Wednesday, September 30, 2015
Twenty-Seventh Sunday of Ordinary Time
Ignatian Spirituality: Set the World Ablaze
Twenty-Seventh Sunday of Ordinary Time
October 4, 2015
Genesis 2:19-24; Psalm 128; Hebrews 2:9-11; Mark 10:2-16
We are at a junction in Mark’s Gospel where Jesus is talking about the ethics of discipleship before he makes his final journey to Jerusalem. The coming weeks will focus on parables that explain the kingdom of heaven. Jesus is giving final instructions to his disciples and he is not avoiding the hard questions the community throws at them. Today’s question is about when divorce is lawful. The response by Jesus in this passage is rather strict, while absolute prohibition of divorce is relaxed elsewhere in the New Testament.
Since the Vatican is opening its Synod on Family Issues this week, it is important for us to listen to the words of the Pope during his visit to the U.S. In Philadelphia, the Pope said, “Difficulties must not discourage us. Quite the opposite. Love is something we learn; love is something we live; love grows as it is forged by the concrete situations which each particular family experience… This is a great legacy that we can give to our children, a very good lesson. We make mistakes, yes; we have problems, yes. But we know that it is not really what counts. We know that mistakes, problems, and conflicts are opportunities to draw closer to others, to draw closer to God.” He concluded his speech by saying, “Never let the day end without making peace,” and we know that peacemakers are blessed by God.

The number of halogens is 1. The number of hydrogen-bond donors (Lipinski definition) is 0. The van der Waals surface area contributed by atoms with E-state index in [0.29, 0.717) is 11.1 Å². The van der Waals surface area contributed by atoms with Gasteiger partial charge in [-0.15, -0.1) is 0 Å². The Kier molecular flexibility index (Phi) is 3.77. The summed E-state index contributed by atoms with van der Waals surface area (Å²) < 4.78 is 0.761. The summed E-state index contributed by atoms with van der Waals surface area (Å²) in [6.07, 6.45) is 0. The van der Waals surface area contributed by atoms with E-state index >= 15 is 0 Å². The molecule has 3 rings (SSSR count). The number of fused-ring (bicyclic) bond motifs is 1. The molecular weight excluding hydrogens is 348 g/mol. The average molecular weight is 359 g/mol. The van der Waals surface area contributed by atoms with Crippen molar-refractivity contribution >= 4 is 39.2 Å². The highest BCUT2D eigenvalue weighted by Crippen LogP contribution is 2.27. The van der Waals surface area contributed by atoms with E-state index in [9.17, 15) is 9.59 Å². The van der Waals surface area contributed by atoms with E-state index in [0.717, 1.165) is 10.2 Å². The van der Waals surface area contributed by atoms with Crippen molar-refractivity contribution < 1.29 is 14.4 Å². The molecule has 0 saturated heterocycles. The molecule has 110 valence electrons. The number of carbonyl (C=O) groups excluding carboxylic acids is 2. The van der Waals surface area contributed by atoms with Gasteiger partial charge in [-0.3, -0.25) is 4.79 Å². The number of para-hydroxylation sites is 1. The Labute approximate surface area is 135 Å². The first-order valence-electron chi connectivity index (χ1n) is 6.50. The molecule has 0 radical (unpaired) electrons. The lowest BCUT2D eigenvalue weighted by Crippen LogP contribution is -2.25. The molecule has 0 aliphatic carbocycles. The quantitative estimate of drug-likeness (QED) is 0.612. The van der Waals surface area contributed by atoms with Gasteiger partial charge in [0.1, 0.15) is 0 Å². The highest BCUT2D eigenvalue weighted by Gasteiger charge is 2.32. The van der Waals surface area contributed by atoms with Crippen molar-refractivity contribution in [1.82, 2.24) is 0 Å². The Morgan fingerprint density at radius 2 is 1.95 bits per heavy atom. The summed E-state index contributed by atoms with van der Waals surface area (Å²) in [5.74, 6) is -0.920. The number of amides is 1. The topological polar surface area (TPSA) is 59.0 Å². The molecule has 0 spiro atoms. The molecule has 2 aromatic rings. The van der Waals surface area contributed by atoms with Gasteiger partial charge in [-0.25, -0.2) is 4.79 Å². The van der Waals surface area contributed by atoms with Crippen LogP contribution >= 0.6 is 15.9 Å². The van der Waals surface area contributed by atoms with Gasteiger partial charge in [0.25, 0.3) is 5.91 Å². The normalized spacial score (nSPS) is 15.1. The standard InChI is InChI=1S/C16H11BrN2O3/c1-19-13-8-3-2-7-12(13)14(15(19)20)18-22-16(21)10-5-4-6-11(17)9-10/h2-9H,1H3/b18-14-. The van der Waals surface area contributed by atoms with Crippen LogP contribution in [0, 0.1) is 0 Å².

Perhaps the most important thing that parents can do for one another is to love each other first and strengthen the most loving relationship they have. Affection to the children is natural, but the relationship of the parents needs space to grow. The children will benefit as they watch their parents respect, honor, and care for one another. Spouses and partners have to spend time with one another in recreation and private time. As this relationship blossoms, the children will develop healthy models of entering into future friendships.
Love has to be at the center of all relationships and love is daily, hard work. Every morning we wake up, we have to choose to love and then let our loving actions be known to those around us. Jesus understands that we can all too easily slip into the hardness of our hearts. He points out that God’s presence is that which unites us in love and when we remain in love, God gives us the strength and the grace to help love survive, however fragile and wounded it may be. The Pope asked, “What did God do before God created the world? God loved the world into existence.” Therefore, love is the foundation of all we do. Our daily choice to love has to inform every further decision we make. The Pope said, “Difficulties are overcome with love. Hatred is not capable of doing away with difficulties. A division of hearts cannot overcome difficulty. Only love is able to overcome. Love is about celebration. Love is joy. Love is moving forward.” Love, he says, creates the family, and “the family is like a factory of hope, a factory of resurrection.”